Straight talk about select TV episodes for the week of April 11-16, 2010

“Supernatural”: Point of No Return

As a die-hard “Supernatural” fan, I wish I could say the series’ 100th episode was as kick-ass as I wanted it to be. While it hit all the right notes that a milestone episode should – surprising death of a character, unexpected return of a character, game-changing plot twist, humor, reaffirmation of show themes – I wish Point of No Return had reached for a few higher notes. I could not help but feel we’ve seen some of these plots before: Dean or Sam losing faith in his destiny, the other brother reaching down to convince the faithless of the importance of the mission. I felt like the 98th episode, Dark Side of the Moon, was much more fantastical, jarring, revealing and fun to watch.

That’s not to say I don’t have high hopes for Supernatural. This show thrives on the last three episodes of every season, creating a tangled web of misery, pain, mythology and well-aimed one-liners for the Winchester brothers, much for our viewing pleasure. With four episodes and an impending Apocalypse to go in season five, I’ve got my seatbelt buckled. B-

Best line:
Dean: So, screw destiny right in the face. I saw we take the fight to them, do it our way.

“Modern Family”: Benched

“Modern Family” is usually dependably funny, but this week’s episode missed the mark. Watching Jay and Phil spar over who would coach the boys’ basketball team was boring. Claire realizing little Alex has grown into a teenager was predictable. And Mitchell and Cameron’s expedition to prospective employer Charlie Bingham’s house was cringe-inducing – and not in the humorous way. Is this really what audiences want to see, 20 episodes in? Talk about filler. C-

Best dialogue:
Luke: Where did Coach Stupak go?
Phil: He left, he got sick.
Luke: Is he going to die?
Phil: Everybody dies, boys, let’s focus on what’s important!

“Glee”: Hell-o

Coming off a much-anticipated, four-month hiatus, I expected more from “Glee.” The romantic plotlines did not advance: Rachel and Finn are together, Finn doesn’t want to be with her, they break up. Boo stinkin’ hoo. By now, viewers know better than to expect showrunner Ryan Murphy to allow a couple we like to actually be happy together. Take Mr. Shue and Emma, for example. They finally kissed at the end of the fall finale – and for what? They break up in this episode too.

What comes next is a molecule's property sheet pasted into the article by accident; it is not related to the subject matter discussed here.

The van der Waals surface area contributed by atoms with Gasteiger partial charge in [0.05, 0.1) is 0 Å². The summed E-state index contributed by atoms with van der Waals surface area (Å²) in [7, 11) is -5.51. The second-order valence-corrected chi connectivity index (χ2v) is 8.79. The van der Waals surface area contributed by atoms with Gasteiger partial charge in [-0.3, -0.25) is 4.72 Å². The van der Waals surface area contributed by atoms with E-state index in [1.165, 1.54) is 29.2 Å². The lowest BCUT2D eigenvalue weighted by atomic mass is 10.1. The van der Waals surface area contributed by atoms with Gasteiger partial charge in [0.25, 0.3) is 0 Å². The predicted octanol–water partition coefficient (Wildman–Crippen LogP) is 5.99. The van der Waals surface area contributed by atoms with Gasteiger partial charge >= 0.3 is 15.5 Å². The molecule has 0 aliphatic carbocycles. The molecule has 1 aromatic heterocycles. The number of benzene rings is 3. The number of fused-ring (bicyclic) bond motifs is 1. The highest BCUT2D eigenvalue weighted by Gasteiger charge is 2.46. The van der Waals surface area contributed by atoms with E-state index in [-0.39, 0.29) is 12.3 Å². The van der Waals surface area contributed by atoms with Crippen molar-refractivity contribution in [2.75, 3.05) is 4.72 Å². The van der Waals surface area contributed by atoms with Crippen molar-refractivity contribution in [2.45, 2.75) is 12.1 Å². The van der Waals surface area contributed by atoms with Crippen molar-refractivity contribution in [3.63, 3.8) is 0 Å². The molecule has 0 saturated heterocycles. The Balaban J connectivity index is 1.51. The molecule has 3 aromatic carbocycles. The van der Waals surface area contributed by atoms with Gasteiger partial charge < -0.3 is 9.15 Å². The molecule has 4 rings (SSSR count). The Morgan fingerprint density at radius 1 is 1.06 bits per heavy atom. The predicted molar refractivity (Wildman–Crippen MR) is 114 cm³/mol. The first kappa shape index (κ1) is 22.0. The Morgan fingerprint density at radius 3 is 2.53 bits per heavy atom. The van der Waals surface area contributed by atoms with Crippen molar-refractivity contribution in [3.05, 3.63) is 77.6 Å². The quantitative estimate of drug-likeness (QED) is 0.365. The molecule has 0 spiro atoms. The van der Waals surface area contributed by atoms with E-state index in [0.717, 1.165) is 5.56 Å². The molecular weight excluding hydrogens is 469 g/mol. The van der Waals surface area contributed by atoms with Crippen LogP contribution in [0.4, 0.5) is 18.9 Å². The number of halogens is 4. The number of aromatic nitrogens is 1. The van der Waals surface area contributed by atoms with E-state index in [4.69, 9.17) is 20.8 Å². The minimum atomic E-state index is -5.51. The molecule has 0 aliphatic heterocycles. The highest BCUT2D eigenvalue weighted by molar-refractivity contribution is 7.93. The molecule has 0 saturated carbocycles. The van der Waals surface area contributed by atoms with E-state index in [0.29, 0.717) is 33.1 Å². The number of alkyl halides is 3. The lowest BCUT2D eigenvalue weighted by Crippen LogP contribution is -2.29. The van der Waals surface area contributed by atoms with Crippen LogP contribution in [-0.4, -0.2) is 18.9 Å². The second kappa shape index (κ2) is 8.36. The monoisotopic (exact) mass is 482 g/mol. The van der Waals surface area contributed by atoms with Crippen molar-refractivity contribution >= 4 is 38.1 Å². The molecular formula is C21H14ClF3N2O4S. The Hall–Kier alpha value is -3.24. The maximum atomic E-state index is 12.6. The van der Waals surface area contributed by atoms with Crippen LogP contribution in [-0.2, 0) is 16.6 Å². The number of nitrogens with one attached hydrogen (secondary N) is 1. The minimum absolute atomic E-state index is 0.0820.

Sue Sylvester, at least, was on top of her game, coming in with great zingers aimed at Will. But still – this is another example of Hell-o undoing all that the fall finale accomplished: Sue was dethroned, suspended from teaching at McKinley High, Will had won. But wait! She blackmailed Principal Figgins and now she’s back. Boo.

I’d like to see more singing and more dialogue from Mercedes, Kurt, Arty, and Tina. This show shines when it emphasizes all of its cast rather than the main players. I did enjoy Brittany and Santana trying to seduce Finn, though. Kudos on milking Brittany and Santana’s, um, friendship.

And putting Rachel together with Jesse St. James, of rival glee club Vocal Adrenaline, is asinine. Viewers can see through that, and despite Rachel’s desperation, writers have built her up as a girl smart enough to see when she’s being used. Or so I thought. C

Best Line:
Sue: Oh, I will bring it, William. You know what else I’m gonna bring? I’m going to bring some Asian cookery to rub your head with, ’cause right now you got enough product in your hair to season a wok.

Throwback episode of the week:

“Dawson’s Creek”: Pilot

Yeah, I’m getting into “Dawson’s Creek” 12 years too late. But it’s fun, not to mention one of the golden standards to which I hold all dramas on TV. Dawson is a compelling romantic, obsessed with Steven Spielberg, and has the vocabulary to rival Merriam Webster. Joey is a tomboy, sarcastic and snappy. Their friendship represents one of the most complex and endearing, and creator Kevin Williamson has a gift for dangling teenage angst and its associated gritty emotions in our faces without making it obnoxious. A

– Sonya Chudgar